The Genesis story of a good creation expands the time horizon much beyond 300 years, with an imperative that we responsibly steward the planet for all time to come. Pope Francis’s encyclical, Laudato si’, calls on Catholics to join hands with others in this task.
Given the complexity of the ecological crisis and its multiple causes, we need to realize that the solutions will not emerge from just one way of interpreting and transforming reality. Respect must also be shown for the various cultural riches of different peoples, their art and poetry, their interior life and spirituality. If we are truly concerned to develop an ecology capable of remedying the damage we have done, no branch of the sciences and no form of wisdom can be left out, and that includes religion and the language particular to it. The Catholic Church is open to dialogue with philosophical thought; this has enabled her to produce various syntheses between faith and reason. The development of the Church’s social teaching represents such a synthesis with regard to social issues; this teaching is called to be enriched by taking up new challenges (Laudato si’, 63).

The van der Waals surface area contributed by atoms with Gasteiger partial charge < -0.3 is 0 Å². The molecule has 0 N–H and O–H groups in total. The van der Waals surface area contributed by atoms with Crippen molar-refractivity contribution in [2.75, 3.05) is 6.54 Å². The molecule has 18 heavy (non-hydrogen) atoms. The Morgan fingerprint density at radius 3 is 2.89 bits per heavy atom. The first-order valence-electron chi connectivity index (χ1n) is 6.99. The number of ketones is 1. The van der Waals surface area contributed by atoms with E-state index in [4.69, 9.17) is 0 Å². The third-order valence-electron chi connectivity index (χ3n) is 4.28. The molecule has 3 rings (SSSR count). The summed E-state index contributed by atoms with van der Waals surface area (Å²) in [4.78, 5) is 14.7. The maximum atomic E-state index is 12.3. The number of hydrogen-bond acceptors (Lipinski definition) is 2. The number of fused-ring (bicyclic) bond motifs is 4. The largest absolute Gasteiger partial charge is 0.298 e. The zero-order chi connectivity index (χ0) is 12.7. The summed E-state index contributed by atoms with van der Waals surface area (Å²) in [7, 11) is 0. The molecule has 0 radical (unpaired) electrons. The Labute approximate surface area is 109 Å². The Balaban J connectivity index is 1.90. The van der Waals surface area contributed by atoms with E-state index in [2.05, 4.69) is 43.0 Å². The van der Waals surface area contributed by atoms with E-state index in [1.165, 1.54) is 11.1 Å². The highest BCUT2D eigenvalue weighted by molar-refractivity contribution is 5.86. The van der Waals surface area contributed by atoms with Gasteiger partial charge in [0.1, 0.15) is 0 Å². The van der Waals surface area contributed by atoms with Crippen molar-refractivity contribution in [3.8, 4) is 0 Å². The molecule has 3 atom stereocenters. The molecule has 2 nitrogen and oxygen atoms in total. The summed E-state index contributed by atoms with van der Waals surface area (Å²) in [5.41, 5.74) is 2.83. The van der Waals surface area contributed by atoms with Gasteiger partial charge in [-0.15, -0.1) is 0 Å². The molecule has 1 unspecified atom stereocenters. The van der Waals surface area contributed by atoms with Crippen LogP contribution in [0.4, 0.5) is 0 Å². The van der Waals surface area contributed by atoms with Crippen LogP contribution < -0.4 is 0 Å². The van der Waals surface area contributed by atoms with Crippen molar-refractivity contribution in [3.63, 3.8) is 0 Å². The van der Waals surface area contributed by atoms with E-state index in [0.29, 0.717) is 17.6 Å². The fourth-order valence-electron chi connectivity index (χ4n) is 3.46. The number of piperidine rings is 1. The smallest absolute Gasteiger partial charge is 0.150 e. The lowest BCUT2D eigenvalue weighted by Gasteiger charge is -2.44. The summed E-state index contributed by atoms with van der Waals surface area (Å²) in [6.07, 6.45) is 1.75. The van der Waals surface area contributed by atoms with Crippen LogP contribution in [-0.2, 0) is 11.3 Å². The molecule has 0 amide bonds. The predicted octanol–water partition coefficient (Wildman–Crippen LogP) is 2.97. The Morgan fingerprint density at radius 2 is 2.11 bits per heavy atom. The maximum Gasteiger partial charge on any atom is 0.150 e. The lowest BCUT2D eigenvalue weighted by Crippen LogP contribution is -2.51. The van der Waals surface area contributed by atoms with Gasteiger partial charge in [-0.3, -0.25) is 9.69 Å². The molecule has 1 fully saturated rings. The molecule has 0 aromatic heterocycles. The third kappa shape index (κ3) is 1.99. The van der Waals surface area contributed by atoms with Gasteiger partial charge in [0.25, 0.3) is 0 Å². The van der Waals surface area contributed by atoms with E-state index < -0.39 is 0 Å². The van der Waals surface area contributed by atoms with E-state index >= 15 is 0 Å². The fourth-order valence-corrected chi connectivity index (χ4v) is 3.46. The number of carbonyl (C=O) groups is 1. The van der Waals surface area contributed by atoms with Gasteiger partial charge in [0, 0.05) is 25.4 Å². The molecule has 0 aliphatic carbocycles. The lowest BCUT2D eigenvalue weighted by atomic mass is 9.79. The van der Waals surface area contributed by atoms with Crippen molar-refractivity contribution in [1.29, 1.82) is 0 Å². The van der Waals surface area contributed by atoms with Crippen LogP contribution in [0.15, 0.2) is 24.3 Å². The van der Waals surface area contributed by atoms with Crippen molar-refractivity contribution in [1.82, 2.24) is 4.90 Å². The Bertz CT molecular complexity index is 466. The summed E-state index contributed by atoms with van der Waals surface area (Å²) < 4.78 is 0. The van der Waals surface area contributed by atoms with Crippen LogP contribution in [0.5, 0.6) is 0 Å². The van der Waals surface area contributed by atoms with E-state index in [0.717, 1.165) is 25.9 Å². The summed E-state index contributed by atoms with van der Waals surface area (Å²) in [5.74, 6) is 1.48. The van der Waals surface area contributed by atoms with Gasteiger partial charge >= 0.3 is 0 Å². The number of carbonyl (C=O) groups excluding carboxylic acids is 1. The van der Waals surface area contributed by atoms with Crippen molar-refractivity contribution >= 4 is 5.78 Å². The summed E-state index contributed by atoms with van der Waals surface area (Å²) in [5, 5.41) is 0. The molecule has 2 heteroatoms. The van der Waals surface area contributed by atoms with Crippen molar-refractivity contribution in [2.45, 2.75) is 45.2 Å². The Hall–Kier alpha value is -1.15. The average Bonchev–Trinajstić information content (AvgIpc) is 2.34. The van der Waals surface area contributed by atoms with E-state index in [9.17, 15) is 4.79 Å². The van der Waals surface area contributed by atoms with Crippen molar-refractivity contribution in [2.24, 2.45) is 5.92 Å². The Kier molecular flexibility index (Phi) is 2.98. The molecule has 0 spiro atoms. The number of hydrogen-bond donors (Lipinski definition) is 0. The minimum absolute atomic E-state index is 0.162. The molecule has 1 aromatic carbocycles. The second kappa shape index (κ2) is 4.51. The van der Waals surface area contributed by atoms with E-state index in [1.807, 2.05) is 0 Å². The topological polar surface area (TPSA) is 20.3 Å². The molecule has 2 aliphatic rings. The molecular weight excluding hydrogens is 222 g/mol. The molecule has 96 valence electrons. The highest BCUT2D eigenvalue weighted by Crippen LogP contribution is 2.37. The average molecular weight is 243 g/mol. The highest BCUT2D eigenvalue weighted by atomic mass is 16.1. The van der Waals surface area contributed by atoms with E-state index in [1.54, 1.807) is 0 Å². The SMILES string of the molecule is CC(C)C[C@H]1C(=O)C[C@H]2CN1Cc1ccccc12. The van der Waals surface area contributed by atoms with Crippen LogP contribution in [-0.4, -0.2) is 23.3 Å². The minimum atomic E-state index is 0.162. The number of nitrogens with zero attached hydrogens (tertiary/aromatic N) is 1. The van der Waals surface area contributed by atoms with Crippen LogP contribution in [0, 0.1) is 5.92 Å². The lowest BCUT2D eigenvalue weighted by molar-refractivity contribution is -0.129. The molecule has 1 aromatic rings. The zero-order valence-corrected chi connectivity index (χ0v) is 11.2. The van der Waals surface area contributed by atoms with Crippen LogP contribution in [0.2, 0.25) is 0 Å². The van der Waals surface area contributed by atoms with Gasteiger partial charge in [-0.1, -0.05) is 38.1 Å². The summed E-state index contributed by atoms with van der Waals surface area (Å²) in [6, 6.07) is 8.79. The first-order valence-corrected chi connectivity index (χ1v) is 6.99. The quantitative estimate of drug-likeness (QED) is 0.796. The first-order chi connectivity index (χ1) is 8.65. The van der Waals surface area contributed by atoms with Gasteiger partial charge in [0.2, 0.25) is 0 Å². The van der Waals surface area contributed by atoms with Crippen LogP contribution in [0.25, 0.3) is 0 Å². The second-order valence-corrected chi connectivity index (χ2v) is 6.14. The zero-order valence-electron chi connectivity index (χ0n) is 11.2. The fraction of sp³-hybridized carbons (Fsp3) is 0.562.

By joining others in advancing arguments from faith (and faiths), we are at the same time expanding the realm in which religion has a free and welcome voice in the urgent matters of today.
My third comment on the poetic parable of Baron von Dael and Gus is that innovation often comes from those outside the system. Having worked for decades in predominantly Muslim and Communist nations, I’ve experienced the positive role of diversity, including religious diversity. At least, I think that my having been a Christian minority in majority-Muslim and -Communist countries added something positive to those societies. The same positive contribution also comes from minorities living and working in Christian-majority lands. Indeed, there are millions of Good Samaritans – foreigners with foreign religions – regularly lifting and healing and loving people beyond their faith communities, including many Gus’s “in far off lands” freely plying their trade in ways that build the common good.